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Future models - BMW - 1 Series - M Coupe

BMW confirms 1 Series M

Herr it comes: BMW showed this photo of its forthcoming 1 Series M Coupe in track testing.

Baby coupe to get BMW’s potent M treatment – and it is heading to Oz

BMW logo14 Jul 2010

By RON HAMMERTON

BMW has confirmed that its M-rated baby will be born in early 2011 and christened 1 Series M Coupe – because the M1 tag is already taken.

And BMW Australia says it is eyeing the smallest M car for debut Down Under as early as next year, when it will likely beat the new-generation M5 into local showrooms.

Although local pricing has not been set, the good news is that the pocket rocket is likely to slot into the local BMW range at around $100,000, making it about 45 per cent cheaper than the current cheapest M model, the $145,000 M3 Sedan.

Confirmation of the M-version of BMW’s entry-level 1 Series came on the company’s M-Power.com website in an interview with BMW M chief Kay Segler who said a small, affordable M model in the tradition of the first M3 was one of his urgent goals.

“This model will be based on the BMW 1 Series Coupé and also be focused on the essentials – the fascination of driving,” he said. “And it will reflect a love of detail, too.” Mr Segler ruled out the M1 name because that had “powerful historical associations” with the BMW sportscar produced between 1978 and 1981.

“So we have decided to follow our second nomenclature method,” he said.

“In the tradition of the BMW Z4 Roadster and of the current models BMW X5 M and X6 M, we will put our brand identifier at the end of the name, so our new model will be called the BMW 1 Series M Coupé.”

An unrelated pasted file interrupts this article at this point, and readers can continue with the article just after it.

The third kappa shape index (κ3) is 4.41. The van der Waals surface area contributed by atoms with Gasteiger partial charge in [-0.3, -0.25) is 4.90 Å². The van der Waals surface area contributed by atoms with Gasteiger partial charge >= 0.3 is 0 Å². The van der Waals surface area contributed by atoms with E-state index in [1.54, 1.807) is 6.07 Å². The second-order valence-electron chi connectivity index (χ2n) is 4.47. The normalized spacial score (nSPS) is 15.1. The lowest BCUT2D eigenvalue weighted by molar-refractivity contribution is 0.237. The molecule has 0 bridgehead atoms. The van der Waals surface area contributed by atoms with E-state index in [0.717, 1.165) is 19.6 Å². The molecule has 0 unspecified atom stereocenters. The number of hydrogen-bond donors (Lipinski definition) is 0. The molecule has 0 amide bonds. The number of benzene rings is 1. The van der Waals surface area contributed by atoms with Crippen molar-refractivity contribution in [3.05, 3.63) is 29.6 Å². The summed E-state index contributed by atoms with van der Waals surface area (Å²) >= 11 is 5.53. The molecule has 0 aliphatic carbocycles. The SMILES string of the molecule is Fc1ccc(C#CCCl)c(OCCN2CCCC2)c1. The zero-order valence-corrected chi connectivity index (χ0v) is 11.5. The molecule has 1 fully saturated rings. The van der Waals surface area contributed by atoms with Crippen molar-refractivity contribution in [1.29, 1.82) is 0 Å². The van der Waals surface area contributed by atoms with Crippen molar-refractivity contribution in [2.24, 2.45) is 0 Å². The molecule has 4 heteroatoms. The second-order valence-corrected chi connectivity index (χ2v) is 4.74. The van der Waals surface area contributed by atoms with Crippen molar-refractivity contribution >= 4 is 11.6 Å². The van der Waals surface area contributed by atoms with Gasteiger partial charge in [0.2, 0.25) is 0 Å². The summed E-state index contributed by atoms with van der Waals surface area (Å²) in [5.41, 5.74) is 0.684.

14 center imageLeft: A BMW teaser shot of the 1 Series M Coupe. Below: BMW 1 Series Coupe.

Mr Segler confirmed a first-half 2011 sales launch, adding that more information would be supplied before Christmas.

Unlike the 4.0-litre V8-powered M3, the 1 Series M Coupe is expected to get the twin-turbo 3.0-litre straight six from the Z4 sDrive35iS.

Britain’s Autocar says the car is expected to pack 260kW – about 35kW more than the 135i Sport on which it is based.

Like the 135i Sport, it is expected to be offered with a six-speed manual gearbox and alternative seven-speed dual-clutch transmission.

Autocar also says the M version will get a lightly tweaked version of the M3’s differential.

Reportedly lighter than the 1485kg 135i, the M-tweaked 1 Series has a 0-100km/h target time of 5.0 seconds – 0.3 seconds faster than the 135i.

BMW has only mentioned a coupe M 1 Series, apparently ruling out convertible or hatch versions, at least in launch phase.

BMW Australia PR and corporate communications manager Piers Scott told GoAuto today that the new model was expected to be launched in Australia.

“We can safely assume it will be coming to Australia,” he said. “We have not had that confirmed, but we are very confident that it will.” Mr Scott said BMW Australia would expect it to arrive some time in 2011, after the European launch, but that was still to be confirmed.

“As we have not even had the model confirmed for Australia, we don’t really have any details on an international launch, let alone an arrival date for Australia,” he said.

If the 1 Series M Coupe has the same 35 per cent price premium over the $77,664 135i Sport as the M3 has over the 335i, the smaller M version should hit the showrooms at a price just north of $100,000.

So far this year, BMW has sold 705 1 Series cars, up 13.3 per cent on the first six months of 2009. Segment leader is Audi’s A3 (1080 units), just ahead of the BMW’s sibling, the Mini Cooper.

The new M5 is not expected to appear in Europe until about mid 2011, with an early 2012 Australia debut on the cards.

Powered by a twin-turbo 408kW/680Nm 4.4-litre V8 engine with fuel-saving direct injection, the M5 dispenses with the V10 of the outgoing model which has just wrapped up production in Europe.

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